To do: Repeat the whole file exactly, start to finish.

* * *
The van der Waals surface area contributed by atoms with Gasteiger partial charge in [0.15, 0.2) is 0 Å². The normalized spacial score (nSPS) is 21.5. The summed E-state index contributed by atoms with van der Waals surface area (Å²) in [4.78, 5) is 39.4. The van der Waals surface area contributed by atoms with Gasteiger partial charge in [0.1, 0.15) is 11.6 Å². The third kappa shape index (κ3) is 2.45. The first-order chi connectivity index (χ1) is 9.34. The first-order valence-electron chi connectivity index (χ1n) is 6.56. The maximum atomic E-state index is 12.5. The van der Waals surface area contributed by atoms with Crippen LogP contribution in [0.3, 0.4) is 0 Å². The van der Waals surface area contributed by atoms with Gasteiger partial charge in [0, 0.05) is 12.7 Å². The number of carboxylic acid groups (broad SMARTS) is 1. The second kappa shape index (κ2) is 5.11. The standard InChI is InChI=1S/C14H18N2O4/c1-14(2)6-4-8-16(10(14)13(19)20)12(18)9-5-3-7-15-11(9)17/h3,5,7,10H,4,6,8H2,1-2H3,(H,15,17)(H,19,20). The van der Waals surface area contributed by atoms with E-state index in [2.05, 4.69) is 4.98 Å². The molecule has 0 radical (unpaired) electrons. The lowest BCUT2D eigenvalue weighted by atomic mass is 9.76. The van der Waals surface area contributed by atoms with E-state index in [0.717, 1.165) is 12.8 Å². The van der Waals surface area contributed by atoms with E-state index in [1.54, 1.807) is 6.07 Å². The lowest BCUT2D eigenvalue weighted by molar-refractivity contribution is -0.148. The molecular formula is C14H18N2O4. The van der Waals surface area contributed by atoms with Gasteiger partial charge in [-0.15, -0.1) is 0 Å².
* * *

The van der Waals surface area contributed by atoms with Gasteiger partial charge in [0.15, 0.2) is 0 Å². The normalized spacial score (nSPS) is 21.5. The summed E-state index contributed by atoms with van der Waals surface area (Å²) in [4.78, 5) is 39.4. The van der Waals surface area contributed by atoms with Gasteiger partial charge in [0.1, 0.15) is 11.6 Å². The third kappa shape index (κ3) is 2.45. The first-order chi connectivity index (χ1) is 9.34. The first-order valence-electron chi connectivity index (χ1n) is 6.56. The maximum atomic E-state index is 12.5. The van der Waals surface area contributed by atoms with Crippen LogP contribution in [0.3, 0.4) is 0 Å². The van der Waals surface area contributed by atoms with Gasteiger partial charge in [0, 0.05) is 12.7 Å². The number of carboxylic acid groups (broad SMARTS) is 1. The second kappa shape index (κ2) is 5.11. The standard InChI is InChI=1S/C14H18N2O4/c1-14(2)6-4-8-16(10(14)13(19)20)12(18)9-5-3-7-15-11(9)17/h3,5,7,10H,4,6,8H2,1-2H3,(H,15,17)(H,19,20). The van der Waals surface area contributed by atoms with E-state index in [2.05, 4.69) is 4.98 Å². The molecule has 0 radical (unpaired) electrons. The lowest BCUT2D eigenvalue weighted by atomic mass is 9.76. The van der Waals surface area contributed by atoms with E-state index in [0.717, 1.165) is 12.8 Å². The van der Waals surface area contributed by atoms with E-state index in [1.54, 1.807) is 6.07 Å². The lowest BCUT2D eigenvalue weighted by molar-refractivity contribution is -0.148. The molecular formula is C14H18N2O4. The van der Waals surface area contributed by atoms with Gasteiger partial charge in [-0.15, -0.1) is 0 Å².